Exploring San Diego


Greater one-horned rhino calves take first steps in Safari Park habitat

Greater one-horned rhino Asha, with her male calf, Arjun, at the San Diego Zoo Safari Park
Greater one-horned rhino Tanaya, with her female calf at San Die
Posted at 2:07 PM, May 29, 2020
and last updated 2020-05-29 17:07:13-04

SAN DIEGO (KGTV) — Two greater one-horned rhino calves took their first steps into their habitat for the first time this week at the San Diego Zoo Safari Park.

Next to their mothers Asha and Tanaya, the calves — born on March 25 and April 11, respectively — were finally able to explore their Asian Savanna habitat. Both pairs bonded while traversing the area, before intereacting with some of the other wildlife in the habitat.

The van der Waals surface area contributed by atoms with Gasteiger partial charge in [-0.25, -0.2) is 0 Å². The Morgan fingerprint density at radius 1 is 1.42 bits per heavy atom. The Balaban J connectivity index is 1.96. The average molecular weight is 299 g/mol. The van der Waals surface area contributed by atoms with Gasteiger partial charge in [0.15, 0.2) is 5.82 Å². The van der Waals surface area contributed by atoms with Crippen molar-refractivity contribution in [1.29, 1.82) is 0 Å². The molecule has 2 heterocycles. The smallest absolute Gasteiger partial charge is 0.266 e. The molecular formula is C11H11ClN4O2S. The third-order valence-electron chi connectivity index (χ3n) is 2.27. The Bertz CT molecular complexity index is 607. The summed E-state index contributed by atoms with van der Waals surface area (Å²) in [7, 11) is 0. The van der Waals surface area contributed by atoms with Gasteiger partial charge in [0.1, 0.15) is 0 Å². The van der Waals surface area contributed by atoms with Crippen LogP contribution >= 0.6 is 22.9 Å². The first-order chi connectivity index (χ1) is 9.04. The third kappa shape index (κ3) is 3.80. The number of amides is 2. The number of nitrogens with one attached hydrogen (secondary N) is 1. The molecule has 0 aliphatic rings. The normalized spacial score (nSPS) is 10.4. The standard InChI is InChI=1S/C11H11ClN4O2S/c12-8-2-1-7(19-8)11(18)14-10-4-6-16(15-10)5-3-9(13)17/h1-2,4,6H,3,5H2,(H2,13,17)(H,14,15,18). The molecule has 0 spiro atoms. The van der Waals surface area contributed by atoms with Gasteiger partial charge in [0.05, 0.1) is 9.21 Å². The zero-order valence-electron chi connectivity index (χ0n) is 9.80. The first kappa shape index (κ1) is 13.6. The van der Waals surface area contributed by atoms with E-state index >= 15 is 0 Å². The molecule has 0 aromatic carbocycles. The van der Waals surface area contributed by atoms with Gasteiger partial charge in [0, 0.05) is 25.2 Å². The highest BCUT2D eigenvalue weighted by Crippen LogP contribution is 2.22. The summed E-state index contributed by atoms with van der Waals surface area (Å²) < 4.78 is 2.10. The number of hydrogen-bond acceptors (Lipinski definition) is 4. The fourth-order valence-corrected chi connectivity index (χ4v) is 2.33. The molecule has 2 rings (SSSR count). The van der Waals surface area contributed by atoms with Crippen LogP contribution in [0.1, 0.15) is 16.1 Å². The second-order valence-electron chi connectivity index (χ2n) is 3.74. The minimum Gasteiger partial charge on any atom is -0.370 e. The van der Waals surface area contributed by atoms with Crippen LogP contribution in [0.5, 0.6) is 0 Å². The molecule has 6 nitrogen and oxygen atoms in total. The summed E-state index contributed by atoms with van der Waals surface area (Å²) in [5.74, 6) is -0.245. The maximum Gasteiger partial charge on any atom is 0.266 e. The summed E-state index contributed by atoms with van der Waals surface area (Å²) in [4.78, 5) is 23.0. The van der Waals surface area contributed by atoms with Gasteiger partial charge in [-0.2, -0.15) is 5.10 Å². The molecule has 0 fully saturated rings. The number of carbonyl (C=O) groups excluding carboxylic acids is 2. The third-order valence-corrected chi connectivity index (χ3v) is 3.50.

Tanaya and her female calf, which has not yet been named, enjoyed some wallowing in the mud, taking a cool dip, and meeting some of the blackbuck antelope and other animals in the 40-acre habitat.

Asha and her male calf, named Arjun, explored hills and grassy areas. Arjun also met one of the habitat's Javan bantang (before quickly running back to mom's side.

"It’s great to see Asha and Tanaya introducing their calves to other wildlife for the first time," said Jillian King, senior wildlife care specialist, San Diego Zoo Safari Park. "Everything is new to the calves right now, so it will be interesting to watch them explore. We will keep a watchful eye on them, and look forward to them meeting more of the wildlife on the savanna soon."

The greater one-horned rhino is listed as "vulnerable" on the International Union for Conservation of Nature Red List of Threatened Species. This is primarily because of habitat loss, poaching, and illegal rhino horn trafficking.

The species, once widespread in Southeast Asia, is now only found in India and Nepal. There are an estimate 3,500 greater one-horned rhino left in the world.